Posey's Tips & Tricks

Tech Predictions for 2024: Digital Identities, Windows Next and More

As the rise of AI continues, it shouldn't come as a surprise that the tech features heavily in my yearly forecast.

For quite a few years now, it has become customary for me to list my technology predictions for the upcoming year. While there are plenty of tech journalists who offer predictions for the next 12 months, I do things a little bit differently than most by sticking to three rules.

My first rule is that these predictions are just for fun. Yes, I do try to make accurate predictions, but because I write these purely for fun I try to stay away from boring, state of the industry-type stuff. My second ground rule is that I try to avoid making any predictions that are super obvious. Finally, I always round out my list of predictions with a longshot. I try to make these longshot predictions plausible, yet bold, audacious and (dare I say) unlikely. So now that I've gotten the rules out of the way, here are my predictions for the coming year.

1. Microsoft Gets More Aggressive With Digital Identities
My first prediction is that Microsoft is going to be getting more aggressive with its use of digital identities. We have already seen over the last year Microsoft taking steps to make it more difficult to use Windows 11 without a Microsoft account. However, my guess is that this is just the beginning. I look for Microsoft to come up with some sort of universal digital identity that can be used for authentication on just about any site or resource. Think of it as a next generation single sign-on technology that would make it much more difficult to act anonymously online.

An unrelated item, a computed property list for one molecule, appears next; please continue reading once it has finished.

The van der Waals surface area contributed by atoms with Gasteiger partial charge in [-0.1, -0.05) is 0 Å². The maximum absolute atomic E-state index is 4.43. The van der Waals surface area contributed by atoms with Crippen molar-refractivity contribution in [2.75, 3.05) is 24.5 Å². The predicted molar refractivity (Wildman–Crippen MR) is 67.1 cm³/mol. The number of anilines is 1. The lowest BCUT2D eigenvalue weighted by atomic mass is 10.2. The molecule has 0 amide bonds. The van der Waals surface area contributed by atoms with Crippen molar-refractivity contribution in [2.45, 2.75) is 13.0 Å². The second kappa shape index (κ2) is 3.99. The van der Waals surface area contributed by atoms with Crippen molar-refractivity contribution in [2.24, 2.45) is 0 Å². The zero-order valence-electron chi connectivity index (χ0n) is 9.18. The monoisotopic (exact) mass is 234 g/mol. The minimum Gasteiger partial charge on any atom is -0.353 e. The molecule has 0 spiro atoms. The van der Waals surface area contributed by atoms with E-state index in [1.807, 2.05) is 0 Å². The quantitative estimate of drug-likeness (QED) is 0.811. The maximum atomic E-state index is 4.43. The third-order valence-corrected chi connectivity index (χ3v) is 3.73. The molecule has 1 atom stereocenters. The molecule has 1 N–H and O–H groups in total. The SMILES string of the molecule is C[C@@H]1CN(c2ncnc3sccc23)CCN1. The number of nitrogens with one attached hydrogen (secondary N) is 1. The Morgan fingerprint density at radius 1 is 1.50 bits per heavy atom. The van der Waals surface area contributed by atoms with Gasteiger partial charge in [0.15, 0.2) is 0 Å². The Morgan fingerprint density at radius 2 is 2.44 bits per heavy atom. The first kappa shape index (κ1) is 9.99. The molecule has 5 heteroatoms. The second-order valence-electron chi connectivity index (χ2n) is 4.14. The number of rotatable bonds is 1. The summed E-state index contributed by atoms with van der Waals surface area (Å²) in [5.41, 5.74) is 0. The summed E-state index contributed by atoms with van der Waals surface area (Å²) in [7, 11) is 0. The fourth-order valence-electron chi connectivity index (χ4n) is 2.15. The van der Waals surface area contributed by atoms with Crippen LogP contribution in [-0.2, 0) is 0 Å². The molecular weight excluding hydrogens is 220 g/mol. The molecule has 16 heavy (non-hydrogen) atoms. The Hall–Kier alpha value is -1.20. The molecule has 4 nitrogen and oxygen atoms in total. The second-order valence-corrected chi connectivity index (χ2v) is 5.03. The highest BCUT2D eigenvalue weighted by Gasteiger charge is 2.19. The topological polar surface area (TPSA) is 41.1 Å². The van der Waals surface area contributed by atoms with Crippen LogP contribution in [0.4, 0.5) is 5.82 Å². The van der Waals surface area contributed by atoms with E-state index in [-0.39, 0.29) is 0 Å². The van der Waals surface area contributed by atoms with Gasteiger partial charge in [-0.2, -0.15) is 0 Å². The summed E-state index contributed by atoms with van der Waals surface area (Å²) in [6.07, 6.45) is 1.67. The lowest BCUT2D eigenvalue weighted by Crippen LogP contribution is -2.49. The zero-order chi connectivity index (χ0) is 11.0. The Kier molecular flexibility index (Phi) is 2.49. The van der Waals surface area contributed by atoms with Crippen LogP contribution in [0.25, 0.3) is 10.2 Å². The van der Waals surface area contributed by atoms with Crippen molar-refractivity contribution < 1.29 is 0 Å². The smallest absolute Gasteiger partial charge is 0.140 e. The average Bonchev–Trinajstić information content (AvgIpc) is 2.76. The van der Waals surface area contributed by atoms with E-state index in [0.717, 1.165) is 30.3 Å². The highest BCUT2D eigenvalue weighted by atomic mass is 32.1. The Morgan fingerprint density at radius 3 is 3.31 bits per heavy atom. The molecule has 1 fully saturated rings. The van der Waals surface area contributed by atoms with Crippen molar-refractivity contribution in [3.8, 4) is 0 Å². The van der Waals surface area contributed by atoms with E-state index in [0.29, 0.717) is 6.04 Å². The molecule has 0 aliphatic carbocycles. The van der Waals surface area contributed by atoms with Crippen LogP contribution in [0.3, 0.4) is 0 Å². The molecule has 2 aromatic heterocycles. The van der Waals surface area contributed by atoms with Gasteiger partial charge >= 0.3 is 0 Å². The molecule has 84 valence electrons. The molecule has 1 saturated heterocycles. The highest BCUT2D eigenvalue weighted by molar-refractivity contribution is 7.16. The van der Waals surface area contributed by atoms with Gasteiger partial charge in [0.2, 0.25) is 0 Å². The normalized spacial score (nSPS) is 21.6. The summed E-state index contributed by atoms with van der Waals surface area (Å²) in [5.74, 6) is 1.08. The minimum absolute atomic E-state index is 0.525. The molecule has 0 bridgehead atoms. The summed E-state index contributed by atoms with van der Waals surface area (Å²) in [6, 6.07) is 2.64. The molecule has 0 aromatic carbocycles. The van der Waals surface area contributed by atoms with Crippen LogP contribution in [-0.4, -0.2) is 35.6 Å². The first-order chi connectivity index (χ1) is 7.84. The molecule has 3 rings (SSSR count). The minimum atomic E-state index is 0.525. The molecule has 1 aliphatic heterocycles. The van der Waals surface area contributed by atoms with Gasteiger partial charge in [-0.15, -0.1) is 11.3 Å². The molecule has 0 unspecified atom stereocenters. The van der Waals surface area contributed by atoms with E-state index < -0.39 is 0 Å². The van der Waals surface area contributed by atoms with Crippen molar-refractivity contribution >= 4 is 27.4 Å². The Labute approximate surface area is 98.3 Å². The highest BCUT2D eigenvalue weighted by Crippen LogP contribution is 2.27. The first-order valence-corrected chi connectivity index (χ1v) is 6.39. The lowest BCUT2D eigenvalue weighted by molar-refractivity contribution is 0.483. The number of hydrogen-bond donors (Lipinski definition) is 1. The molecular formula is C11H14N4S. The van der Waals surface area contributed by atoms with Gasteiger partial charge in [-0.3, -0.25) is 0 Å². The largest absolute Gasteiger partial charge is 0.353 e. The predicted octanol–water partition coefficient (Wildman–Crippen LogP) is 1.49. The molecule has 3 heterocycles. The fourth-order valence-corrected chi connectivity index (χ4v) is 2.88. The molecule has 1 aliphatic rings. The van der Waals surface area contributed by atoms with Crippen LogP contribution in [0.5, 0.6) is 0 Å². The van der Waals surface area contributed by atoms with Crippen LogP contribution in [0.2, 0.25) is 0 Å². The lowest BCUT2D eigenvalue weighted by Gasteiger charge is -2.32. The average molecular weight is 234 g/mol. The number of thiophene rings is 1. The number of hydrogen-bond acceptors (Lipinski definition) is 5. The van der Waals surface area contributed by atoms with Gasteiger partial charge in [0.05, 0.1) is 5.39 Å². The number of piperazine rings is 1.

2. Microsoft Creates a Successor to Windows 11
Last year I predicted that in 2023 we would see Microsoft announce a new version of Windows, but it didn't happen. Even so, I am going to double down on that prediction and predict that Microsoft will announce a successor to Windows 11 sometime in 2024.

In recent months Microsoft has been downplaying the idea that a new version of Windows is being developed. Even so, my guess is that Microsoft will have little choice but to build a new Windows.

At the 2023 Ignite conference, CEO Satya Nadella made it clear that Microsoft was going all in on AI. While Microsoft has created a Copilot for Windows 11, my guess is that Microsoft would prefer to AI enable the entire operating system. Microsoft probably wouldn't be able to do a super deep AI integration in Windows 11 because there are too many components that would have to be rewritten from scratch. Rather than drastically changing Windows 11, look for Microsoft to announce a new AI-enabled Windows version, even if the new Windows is not released for quite some time.

3. Vendors Create Third-Party Microsoft 365 Copilots
I'm sure that I will probably catch some heat for this prediction, but in 2024 I am expecting to see some third-party alternatives to Microsoft 365 Copilot emerge.